We have all seen it: the line of arborvitae (Thuja occidentalis and cvs., USDA Hardiness Zones 2–7) marching down the property line, stiff as can be, their heads lopped off because they have grown too tall. Or maybe it’s a boxwood hedge (Buxus spp. and cvs., Zones 6–9), overgrown and shaggy because nobody has the time to keep it trimmed. Plants are a fine alternative to walls and fences when it comes to creating privacy screening and defining boundaries, but the traditional line of conifers or a trimmed hedge can look uncomfortably stark and doesn’t offer much to look at for all the garden space it consumes.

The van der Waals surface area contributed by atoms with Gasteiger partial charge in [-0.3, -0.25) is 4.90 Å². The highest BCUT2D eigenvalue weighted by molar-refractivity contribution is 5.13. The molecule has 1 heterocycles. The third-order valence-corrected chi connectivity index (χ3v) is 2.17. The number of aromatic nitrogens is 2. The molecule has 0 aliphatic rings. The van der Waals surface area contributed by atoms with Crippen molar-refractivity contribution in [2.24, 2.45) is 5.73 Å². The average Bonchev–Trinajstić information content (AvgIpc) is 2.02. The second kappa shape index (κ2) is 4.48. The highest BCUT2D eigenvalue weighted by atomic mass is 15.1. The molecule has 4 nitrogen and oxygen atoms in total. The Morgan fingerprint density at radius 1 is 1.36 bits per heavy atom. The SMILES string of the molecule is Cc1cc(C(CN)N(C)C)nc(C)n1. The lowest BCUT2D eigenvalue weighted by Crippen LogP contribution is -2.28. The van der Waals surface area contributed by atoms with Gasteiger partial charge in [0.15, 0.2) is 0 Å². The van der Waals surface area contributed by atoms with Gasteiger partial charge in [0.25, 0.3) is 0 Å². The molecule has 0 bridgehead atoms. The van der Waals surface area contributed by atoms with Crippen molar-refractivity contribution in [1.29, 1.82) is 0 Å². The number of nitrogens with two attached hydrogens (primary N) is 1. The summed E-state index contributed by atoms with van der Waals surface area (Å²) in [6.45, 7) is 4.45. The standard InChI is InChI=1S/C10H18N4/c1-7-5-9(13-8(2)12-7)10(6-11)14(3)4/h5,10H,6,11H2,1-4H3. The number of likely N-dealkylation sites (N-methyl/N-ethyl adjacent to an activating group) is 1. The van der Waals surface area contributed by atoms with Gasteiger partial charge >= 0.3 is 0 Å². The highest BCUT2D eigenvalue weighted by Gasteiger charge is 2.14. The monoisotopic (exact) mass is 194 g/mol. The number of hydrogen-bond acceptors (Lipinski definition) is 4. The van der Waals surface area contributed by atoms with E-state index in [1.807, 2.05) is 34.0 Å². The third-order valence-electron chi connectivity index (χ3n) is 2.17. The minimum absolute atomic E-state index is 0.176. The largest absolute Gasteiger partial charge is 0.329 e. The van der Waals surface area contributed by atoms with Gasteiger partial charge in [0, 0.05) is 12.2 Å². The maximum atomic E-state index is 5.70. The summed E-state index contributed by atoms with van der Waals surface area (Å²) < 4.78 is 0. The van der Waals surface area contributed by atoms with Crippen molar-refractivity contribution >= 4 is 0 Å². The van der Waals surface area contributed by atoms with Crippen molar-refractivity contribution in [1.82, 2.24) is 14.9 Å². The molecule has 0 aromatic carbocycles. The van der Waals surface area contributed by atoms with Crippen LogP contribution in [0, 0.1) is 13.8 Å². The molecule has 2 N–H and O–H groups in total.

Boundary plantings don’t have to be rigid or dull. Nor do they need to be high maintenance. Informal mixed plantings can define boundaries and create privacy as effectively as any formal hedge while offering a level of interest that a line of junipers…
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